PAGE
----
I showered pretty quickly. They never wanted me up for long. When I got out of the shower and toweled off, I realized that I was bleeding again. I hadn’t even finished drying off. I called to the nurse who quickly got me back into bed and put monitors on me. Dr. Y was at the hospital and came right in. He saw the baby’s heart rate drop and told me that it was time. I didn’t question him, but I did ask if I could get my husband here. He told me that I had a little time. (he didn’t tell me how little…ha ha!)
I immediately called Mr. I asked him where he was. He told me that he was just pulling into Krispee Kreme. I told him to turn around because we were having a baby….today! He just said “what?” I told him what happened and to get to the hospital right away. Then I called my sister in law and my mom. I left a message for my mom. I knew she was at church. My SIL told me she would be on the road in 10 minutes. They both live over 2 hours away. Christa called my sister Mary. I told her I’d need the Power of Three, she assured me they would be there.
Mr was there in about 10 minutes. The nurses were putting in an additional IV and adjusting the other one. At this point, I was still wet from the shower. I made Mr grab the deodorant. I wasn’t having a baby without it! He laughed at me, but did it. I also made him brush my dripping wet hair!
They brought Mr scrubs, but told him that they may need to put me under and he might not be able to be in the operating room. I freaked out. I wanted him there. I needed to be able to be awake for this. It was incredibly important to me to be able to experience the baby’s birth. (by the way, we did NOT know the sex at this point) I was praying that I’d be able to have a spinal.
When they took me in to prep me, Rose, the only midwife I hadn’t met was there. She was wonderful. I told her that I really wanted a spinal and she spoke to the anesthesiologist. I would be getting a spinal and Mr would be able to be in the room. She held me while they inserted the needle. It took 3 tries. She made me put my forehead on hers and breathe and finally it worked!
When they had me all strapped down, the let Mr in. I told him that he needed to announce boy or girl if possible. We were both incredibly scared. I was shaking a bit, but not bad. I tried to be as positive as possible, tried to joke. It wasn’t really working though.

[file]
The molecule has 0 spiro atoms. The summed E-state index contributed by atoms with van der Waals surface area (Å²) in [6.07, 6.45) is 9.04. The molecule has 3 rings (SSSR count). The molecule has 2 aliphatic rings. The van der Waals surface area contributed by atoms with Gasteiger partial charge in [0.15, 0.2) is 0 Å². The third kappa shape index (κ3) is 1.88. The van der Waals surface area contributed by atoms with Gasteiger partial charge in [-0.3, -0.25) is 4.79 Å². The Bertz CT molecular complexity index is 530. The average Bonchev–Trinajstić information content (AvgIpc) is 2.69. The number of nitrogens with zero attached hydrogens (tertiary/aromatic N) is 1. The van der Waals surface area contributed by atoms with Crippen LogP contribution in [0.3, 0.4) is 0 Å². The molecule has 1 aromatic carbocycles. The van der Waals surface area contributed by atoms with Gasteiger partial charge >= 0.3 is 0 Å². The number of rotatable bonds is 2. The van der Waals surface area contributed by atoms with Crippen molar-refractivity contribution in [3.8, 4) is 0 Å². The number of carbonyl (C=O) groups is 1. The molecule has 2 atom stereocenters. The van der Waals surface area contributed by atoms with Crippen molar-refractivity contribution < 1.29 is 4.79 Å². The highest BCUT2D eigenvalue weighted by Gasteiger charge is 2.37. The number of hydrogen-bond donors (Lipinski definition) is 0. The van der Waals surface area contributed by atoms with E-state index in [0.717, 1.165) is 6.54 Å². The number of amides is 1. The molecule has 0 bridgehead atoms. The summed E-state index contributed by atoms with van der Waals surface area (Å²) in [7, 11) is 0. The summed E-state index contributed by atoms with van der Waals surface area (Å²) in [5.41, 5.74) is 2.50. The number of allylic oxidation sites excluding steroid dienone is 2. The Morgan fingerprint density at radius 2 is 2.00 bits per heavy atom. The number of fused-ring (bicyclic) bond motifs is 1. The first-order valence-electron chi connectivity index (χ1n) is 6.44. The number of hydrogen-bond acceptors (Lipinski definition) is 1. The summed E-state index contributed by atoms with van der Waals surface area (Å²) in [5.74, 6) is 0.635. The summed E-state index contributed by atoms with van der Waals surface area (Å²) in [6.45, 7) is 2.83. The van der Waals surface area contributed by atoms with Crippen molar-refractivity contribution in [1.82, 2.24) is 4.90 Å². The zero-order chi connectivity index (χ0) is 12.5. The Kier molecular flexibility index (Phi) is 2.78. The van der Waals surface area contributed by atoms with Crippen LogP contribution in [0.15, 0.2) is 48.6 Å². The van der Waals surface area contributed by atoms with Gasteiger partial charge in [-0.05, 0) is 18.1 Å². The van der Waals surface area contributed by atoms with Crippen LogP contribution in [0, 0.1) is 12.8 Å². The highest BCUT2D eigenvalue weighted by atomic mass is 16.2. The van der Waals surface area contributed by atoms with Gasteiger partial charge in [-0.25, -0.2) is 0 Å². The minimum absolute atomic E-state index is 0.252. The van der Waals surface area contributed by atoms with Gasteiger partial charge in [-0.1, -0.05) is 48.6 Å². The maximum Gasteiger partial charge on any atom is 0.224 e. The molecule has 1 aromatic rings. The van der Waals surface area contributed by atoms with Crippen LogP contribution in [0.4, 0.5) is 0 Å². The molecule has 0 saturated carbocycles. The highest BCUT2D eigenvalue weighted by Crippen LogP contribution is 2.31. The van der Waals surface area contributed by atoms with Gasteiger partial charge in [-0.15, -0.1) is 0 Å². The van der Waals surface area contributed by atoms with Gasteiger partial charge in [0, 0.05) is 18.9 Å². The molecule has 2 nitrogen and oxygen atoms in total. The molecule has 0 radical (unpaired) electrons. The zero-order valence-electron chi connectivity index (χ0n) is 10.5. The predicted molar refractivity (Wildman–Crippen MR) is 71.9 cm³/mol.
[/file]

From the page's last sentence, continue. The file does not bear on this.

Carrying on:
I felt a lot of tugging and pressure. Dr. Y explained things along the way. When he said he was delivering the baby, he had Mr look and announce the sex. I cannot explain to you how very special that moment when I heard him say, “it’s a boy” was to me. I felt a whoosh of relief and then began to ask, how doe he look? He was born at 10:51 am. I heard one small cry. They showed him to me for a split second. He was beautiful! Dr. Flaxman was the neo natologist on duty. He had an entire team there to care for the baby. I told Mr to go over to them. Watch over the baby.
I asked Mr if he looked like a Grant Spencer. We hadn’t really decided on a boy’s name yet. Mr said he did and I announced “then his name is Grant Spencer!” They finally told me that he was 4 pounds, 2 ounces and 17 ¼ inches long. Up until then, they were estimating him to be in the 3 pound range. I told Mr to go with him up to the NICU. He did.
Dr. Y delivered the placenta and said that not only were there vessels through the membrane, but that it was a bi-lobed placenta too. He saw evidence of stress on the fetal vessels as well. He said that if we had waited longer, they could have ruptured and that we made the right decision to deliver. He then asked if he could photograph the placenta. I told him yes, but only if I could have a copy for Christa. She is a histologist and would be very interested in seeing the photos.
After I was sewn up, the took me back to my room. I had to wait until I had enough fluids and the spinal had worn off somewhat. They monitored me pretty closely. Before they moved me to the mom and baby unit, the wheeled me in my bed up to the NICU. Mr was back down with me by then. It had been about an hour at this point. I knew that Grant was getting help breathing. I knew that they’d put IV’s into his umbilical cord. I knew he’d be hooked up to monitors. I knew that, but nothing quite prepares you to see this tiny infant hooked to monitors. I knew what the monitors were. I’d watched them all summer. It scared the hell out of me. I couldn’t get a look at his face because I couldn’t get close enough. I couldn’t touch him. I was dizzy from the trip up and almost passed out.
They settled me into my new room. My mom got there about noon or so. Christa and Mary got there soon after. I have to say that the Power of Three really came through for me. They had stopped and bought flowers and gifts and a birthday cake for Grant. It even had his name on it. I told Mr to take them up to see him. They told me how beautiful he was. Thank God for my family. I needed someone to celebrate this birth and they did. They were my saviors in the days and weeks to come.
At about 4, Dr. F came in. He asked everyone to leave except Mr. I knew this wasn’t good. He explained that during an ultrasound of Boo’s head, they found a narrowing of the vessels. This causes hydrocephalus or water on the brain. He said that it was a good thing that Boo was so early as the sooner this is caught the better. Boo would most likely need surgery to insert a shunt to prevent serious brain damage.